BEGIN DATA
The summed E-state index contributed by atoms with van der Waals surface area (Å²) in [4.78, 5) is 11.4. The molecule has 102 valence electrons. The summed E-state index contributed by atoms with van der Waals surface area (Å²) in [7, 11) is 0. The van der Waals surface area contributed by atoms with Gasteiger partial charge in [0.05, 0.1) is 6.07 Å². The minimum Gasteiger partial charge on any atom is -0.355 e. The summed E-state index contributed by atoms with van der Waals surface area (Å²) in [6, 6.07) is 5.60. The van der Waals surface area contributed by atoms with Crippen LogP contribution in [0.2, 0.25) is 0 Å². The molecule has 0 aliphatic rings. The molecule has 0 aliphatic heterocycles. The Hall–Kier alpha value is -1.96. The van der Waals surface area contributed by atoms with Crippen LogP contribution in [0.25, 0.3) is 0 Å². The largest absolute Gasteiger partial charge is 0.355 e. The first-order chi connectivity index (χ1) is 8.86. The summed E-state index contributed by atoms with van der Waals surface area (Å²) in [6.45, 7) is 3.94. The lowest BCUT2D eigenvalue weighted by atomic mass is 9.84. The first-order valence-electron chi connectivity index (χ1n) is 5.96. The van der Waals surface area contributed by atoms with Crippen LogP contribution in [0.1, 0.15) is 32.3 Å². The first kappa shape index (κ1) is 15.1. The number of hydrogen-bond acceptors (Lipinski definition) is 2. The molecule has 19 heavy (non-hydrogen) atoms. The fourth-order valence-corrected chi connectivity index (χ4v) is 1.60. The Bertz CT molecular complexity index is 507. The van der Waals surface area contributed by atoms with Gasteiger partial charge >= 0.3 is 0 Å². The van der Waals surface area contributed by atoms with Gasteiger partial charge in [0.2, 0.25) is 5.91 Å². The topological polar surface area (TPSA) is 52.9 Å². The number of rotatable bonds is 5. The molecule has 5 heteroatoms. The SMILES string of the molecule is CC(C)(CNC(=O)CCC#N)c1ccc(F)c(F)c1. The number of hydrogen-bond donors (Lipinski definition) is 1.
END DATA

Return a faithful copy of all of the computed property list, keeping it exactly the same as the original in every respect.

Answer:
The summed E-state index contributed by atoms with van der Waals surface area (Å²) in [4.78, 5) is 11.4. The molecule has 102 valence electrons. The summed E-state index contributed by atoms with van der Waals surface area (Å²) in [7, 11) is 0. The van der Waals surface area contributed by atoms with Gasteiger partial charge in [0.05, 0.1) is 6.07 Å². The minimum Gasteiger partial charge on any atom is -0.355 e. The summed E-state index contributed by atoms with van der Waals surface area (Å²) in [6, 6.07) is 5.60. The van der Waals surface area contributed by atoms with Crippen LogP contribution in [0.2, 0.25) is 0 Å². The molecule has 0 aliphatic rings. The molecule has 0 aliphatic heterocycles. The Hall–Kier alpha value is -1.96. The van der Waals surface area contributed by atoms with Crippen LogP contribution in [0.25, 0.3) is 0 Å². The largest absolute Gasteiger partial charge is 0.355 e. The first-order chi connectivity index (χ1) is 8.86. The summed E-state index contributed by atoms with van der Waals surface area (Å²) in [6.45, 7) is 3.94. The lowest BCUT2D eigenvalue weighted by atomic mass is 9.84. The first-order valence-electron chi connectivity index (χ1n) is 5.96. The van der Waals surface area contributed by atoms with Crippen LogP contribution in [0.1, 0.15) is 32.3 Å². The first kappa shape index (κ1) is 15.1. The number of hydrogen-bond acceptors (Lipinski definition) is 2. The molecule has 19 heavy (non-hydrogen) atoms. The fourth-order valence-corrected chi connectivity index (χ4v) is 1.60. The Bertz CT molecular complexity index is 507. The van der Waals surface area contributed by atoms with Gasteiger partial charge >= 0.3 is 0 Å². The van der Waals surface area contributed by atoms with Gasteiger partial charge in [0.2, 0.25) is 5.91 Å². The topological polar surface area (TPSA) is 52.9 Å². The number of rotatable bonds is 5. The molecule has 5 heteroatoms. The SMILES string of the molecule is CC(C)(CNC(=O)CCC#N)c1ccc(F)c(F)c1. The number of hydrogen-bond donors (Lipinski definition) is 1.